A hoof-shaped ingot, gold cakes, a jade seal and a jade pendant are unearthed from the Haihunhou tomb. (Photo/Xinhua)
An ancient cemetery housing the tomb of the Marquis of Haihun, whose excavation was among the most significant archaeological work in China in recent years, will open to the public by the end of next year.
A project kicked off on Wednesday to preserve the relics site and make it accessible to public visitors, according to the management bureau of the site.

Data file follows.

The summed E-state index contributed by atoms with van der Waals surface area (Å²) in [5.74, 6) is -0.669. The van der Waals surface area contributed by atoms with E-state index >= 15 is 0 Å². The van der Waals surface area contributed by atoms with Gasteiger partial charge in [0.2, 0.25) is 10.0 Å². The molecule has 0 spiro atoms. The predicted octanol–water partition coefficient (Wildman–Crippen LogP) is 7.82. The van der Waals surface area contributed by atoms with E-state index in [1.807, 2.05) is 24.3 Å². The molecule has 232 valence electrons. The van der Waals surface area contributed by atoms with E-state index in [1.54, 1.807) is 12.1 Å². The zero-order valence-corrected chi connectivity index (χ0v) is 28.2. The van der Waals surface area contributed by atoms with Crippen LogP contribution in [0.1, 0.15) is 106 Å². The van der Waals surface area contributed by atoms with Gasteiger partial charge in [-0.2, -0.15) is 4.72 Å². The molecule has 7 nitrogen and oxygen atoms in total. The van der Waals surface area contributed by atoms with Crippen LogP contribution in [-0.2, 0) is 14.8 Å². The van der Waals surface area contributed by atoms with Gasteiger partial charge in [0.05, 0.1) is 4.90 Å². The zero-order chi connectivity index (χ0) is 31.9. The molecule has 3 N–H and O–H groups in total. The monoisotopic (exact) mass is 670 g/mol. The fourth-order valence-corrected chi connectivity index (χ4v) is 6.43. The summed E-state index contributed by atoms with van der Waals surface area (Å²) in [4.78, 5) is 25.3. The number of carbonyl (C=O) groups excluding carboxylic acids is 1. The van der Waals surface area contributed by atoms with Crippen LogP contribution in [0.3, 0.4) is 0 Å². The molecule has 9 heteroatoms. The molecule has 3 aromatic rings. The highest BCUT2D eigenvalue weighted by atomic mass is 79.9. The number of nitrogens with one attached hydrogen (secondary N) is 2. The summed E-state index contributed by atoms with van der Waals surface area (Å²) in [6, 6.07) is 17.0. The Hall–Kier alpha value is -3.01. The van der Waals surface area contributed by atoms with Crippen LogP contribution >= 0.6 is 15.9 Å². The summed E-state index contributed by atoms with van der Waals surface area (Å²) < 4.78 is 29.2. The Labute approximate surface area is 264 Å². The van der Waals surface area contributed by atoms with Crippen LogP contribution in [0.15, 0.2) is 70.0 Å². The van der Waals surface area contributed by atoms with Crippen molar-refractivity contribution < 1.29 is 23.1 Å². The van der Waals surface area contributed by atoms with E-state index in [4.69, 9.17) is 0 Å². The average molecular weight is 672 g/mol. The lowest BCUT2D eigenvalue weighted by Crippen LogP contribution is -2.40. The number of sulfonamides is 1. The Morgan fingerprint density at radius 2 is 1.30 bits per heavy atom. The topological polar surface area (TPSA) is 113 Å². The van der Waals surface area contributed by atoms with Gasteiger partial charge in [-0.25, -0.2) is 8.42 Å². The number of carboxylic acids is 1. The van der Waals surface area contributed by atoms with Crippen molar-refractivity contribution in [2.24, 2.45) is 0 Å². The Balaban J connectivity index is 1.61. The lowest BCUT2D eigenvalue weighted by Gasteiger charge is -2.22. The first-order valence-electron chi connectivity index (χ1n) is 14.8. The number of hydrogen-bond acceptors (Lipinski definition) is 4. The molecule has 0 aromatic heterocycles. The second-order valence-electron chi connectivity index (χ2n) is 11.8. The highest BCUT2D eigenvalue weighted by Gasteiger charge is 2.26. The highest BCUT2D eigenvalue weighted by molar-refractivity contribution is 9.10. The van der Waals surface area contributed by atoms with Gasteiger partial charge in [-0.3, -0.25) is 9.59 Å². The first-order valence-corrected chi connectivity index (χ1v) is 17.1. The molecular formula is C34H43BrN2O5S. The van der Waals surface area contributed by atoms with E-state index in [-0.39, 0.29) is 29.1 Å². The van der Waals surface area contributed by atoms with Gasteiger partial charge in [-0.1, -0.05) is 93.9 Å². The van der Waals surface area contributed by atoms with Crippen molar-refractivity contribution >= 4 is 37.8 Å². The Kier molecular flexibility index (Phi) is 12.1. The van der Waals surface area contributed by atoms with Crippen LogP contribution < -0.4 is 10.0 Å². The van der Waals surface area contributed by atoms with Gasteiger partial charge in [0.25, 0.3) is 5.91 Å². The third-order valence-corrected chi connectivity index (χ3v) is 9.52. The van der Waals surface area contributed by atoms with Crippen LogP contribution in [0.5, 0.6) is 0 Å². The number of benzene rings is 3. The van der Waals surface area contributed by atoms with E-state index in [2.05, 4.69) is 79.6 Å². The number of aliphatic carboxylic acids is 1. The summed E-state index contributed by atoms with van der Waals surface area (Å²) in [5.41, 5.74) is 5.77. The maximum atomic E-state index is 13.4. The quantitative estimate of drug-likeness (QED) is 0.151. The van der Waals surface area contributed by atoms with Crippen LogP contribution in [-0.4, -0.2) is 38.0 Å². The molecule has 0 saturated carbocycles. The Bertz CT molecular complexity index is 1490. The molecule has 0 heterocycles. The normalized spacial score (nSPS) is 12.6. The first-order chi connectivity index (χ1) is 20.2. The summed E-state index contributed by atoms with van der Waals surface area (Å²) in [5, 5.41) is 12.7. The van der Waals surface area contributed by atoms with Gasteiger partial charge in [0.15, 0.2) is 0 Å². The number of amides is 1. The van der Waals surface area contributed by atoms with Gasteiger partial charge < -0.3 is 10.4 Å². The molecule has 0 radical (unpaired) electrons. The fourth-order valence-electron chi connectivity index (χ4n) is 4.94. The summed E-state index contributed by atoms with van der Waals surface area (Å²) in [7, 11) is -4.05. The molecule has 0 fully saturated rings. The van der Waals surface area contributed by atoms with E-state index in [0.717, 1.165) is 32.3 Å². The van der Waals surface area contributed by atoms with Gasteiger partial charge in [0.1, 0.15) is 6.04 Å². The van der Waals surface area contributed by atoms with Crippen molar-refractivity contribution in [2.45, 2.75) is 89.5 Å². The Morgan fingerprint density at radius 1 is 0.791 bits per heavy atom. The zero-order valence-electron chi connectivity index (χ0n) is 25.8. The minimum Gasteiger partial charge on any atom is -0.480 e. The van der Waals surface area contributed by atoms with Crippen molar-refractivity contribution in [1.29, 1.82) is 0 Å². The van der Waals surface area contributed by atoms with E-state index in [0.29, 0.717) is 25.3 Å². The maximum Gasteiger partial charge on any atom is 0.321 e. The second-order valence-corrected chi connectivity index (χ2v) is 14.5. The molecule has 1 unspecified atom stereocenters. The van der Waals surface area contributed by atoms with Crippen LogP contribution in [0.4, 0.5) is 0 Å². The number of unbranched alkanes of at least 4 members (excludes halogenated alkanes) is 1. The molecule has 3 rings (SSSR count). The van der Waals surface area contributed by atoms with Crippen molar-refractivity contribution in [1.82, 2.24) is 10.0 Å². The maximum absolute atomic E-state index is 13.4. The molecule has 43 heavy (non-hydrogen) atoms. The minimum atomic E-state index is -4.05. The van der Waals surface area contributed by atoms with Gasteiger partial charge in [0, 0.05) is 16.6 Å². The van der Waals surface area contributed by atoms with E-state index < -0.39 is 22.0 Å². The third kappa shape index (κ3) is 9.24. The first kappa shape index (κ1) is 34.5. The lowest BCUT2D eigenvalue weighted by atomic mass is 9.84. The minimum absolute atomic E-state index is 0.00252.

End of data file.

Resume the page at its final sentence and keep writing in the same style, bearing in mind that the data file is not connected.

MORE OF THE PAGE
The marquis tomb, located near Nanchang in east China's Jiangxi Province, is one of the few imperial tombs that has not been looted. It dates back to the Western Han Dynasty (206 B.C.- 25 A.D.).
The first group of relics to be displayed on the 400-hectare site include tombs of the marquis' family, as well as gates, wells and other parts of the cemetery. The tombs of the marquis and his wife are to be included in future exhibitions.
The excavation of the tomb began in 2011. The remains of Liu He, known as the Marquis of Haihun, were found in a coffin in an interior chamber and removed in January 2016 for further research. More than 10,000 artifacts have been unearthed from the tomb so far.